Work starts on new $312m Maine hospital
Augusta facility expected to boost region’s economy
AUGUSTA, Maine - Cranes, earth-moving equipment, and tons of construction materials are already on the site as a formal groundbreaking took place yesterday for MaineGeneral Medical Center’s $312 million, 640,000 square-foot-regional hospital.
Built on a 40-acre site off Interstate 95 in a rural area of north Augusta, it will offer easy access for patients who now use downtown hospitals in the capital city and Waterville, about 20 miles away. The new hospital is being funded entirely with private sources, mostly 30-year bonds issued by MaineGeneral.
Financing also includes a $35 million grant from the Harold Alfond Foundation, named for the shoe company magnate and philanthropist, which also provided major funding for the 4-year-old Harold Alfond Center for Cancer Care that is next to the new hospital’s site.
MaineGeneral says the project, due for completion in the summer of 2014, will be a huge economic boost to the region. At the peak of construction, it is expected to employ 630 workers, bringing $266 million into the state in direct and indirect spending, according to the Maine Development Foundation.
Chuck Hayes, president and chief executive of MaineGeneral Medical Center, said it became clear a few years ago that “we had to rethink our model and regionalize our approach and make it more efficient.’’
The new regional medical center will improve efficiency in buying and delivering services and will attract physicians, he said.
“We’ve already had significant success in attracting physicians to the area since we announced our plan for a regional hospital,’’ Hayes said.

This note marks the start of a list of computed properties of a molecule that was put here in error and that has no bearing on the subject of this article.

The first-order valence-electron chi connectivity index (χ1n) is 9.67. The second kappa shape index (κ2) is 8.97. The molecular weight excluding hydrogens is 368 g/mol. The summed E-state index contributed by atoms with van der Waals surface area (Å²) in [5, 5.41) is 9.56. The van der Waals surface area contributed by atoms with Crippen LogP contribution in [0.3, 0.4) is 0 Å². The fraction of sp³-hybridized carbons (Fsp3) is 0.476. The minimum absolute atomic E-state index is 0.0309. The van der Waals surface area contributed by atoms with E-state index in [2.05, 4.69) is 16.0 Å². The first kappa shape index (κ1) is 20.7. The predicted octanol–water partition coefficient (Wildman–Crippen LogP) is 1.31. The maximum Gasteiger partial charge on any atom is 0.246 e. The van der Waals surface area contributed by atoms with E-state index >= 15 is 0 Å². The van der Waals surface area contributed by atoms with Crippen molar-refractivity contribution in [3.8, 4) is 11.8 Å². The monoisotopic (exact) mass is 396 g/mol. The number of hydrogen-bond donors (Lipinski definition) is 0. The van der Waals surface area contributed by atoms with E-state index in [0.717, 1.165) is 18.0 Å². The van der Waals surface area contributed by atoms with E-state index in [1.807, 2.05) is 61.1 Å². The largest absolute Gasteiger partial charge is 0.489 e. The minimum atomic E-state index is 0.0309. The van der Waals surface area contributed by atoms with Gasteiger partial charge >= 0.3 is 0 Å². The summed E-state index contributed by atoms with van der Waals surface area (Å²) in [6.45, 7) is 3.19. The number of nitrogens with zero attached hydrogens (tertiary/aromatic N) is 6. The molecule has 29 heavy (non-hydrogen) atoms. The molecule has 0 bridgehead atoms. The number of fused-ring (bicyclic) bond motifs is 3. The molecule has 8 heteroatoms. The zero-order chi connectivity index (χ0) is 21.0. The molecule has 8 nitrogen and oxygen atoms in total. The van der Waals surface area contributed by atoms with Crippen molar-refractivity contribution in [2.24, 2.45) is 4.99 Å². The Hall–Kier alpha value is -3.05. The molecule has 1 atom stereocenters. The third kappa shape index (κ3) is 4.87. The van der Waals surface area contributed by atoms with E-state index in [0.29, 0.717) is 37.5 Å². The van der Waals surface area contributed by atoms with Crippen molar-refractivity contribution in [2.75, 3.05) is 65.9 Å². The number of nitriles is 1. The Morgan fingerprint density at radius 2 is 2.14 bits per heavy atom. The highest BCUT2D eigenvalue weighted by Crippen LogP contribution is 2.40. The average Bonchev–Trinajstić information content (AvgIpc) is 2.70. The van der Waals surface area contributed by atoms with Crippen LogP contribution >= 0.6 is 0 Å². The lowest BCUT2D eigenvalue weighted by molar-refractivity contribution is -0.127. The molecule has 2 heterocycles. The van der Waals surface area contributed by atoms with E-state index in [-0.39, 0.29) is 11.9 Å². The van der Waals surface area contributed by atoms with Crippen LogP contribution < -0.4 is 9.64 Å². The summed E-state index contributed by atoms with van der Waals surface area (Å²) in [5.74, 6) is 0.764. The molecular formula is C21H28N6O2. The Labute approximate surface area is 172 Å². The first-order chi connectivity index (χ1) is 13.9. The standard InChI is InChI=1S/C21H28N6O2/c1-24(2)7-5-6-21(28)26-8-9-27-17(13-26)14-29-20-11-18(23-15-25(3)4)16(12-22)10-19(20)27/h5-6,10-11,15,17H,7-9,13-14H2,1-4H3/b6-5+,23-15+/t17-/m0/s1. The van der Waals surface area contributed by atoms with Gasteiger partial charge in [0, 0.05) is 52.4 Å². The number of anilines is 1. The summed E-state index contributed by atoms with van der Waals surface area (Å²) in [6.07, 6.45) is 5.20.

Once it is built, the hospital will have more than 3,800 employees, making MaineGeneral the largest single private employer in the area. With an annual payroll exceeding $136 million, it is estimated that $29 million will be spent yearly with central Maine businesses.
MaineGeneral will convert its Thayer campus in Waterville from an inpatient facility to an outpatient facility, and it will close both the downtown Augusta location and its Seton campus in Waterville, which provides rehabilitation and other services and offices.
MaineGeneral is working with officials in the two cities to find new users for the properties. The Thayer campus will remain open as an outpatient service center.
Each of the new hospital’s 192 rooms will be limited to one patient, which will enhance patient healing by reducing the risk of infection and allow confidential communications with doctors and nurses.
The rooms will include pull-out couches so family members can stay overnight. The hospital will have an education center with meeting spaces for up to 300 people, and separate corridors for the public and for patient movement.
Among the other features are three operating rooms that are made to accommodate new technology as it develops, and seven specialty-sized or general operating rooms.
The hospital will have an emergency department built for easier entry and exits and that is closer to needed services, and an emergency helipad.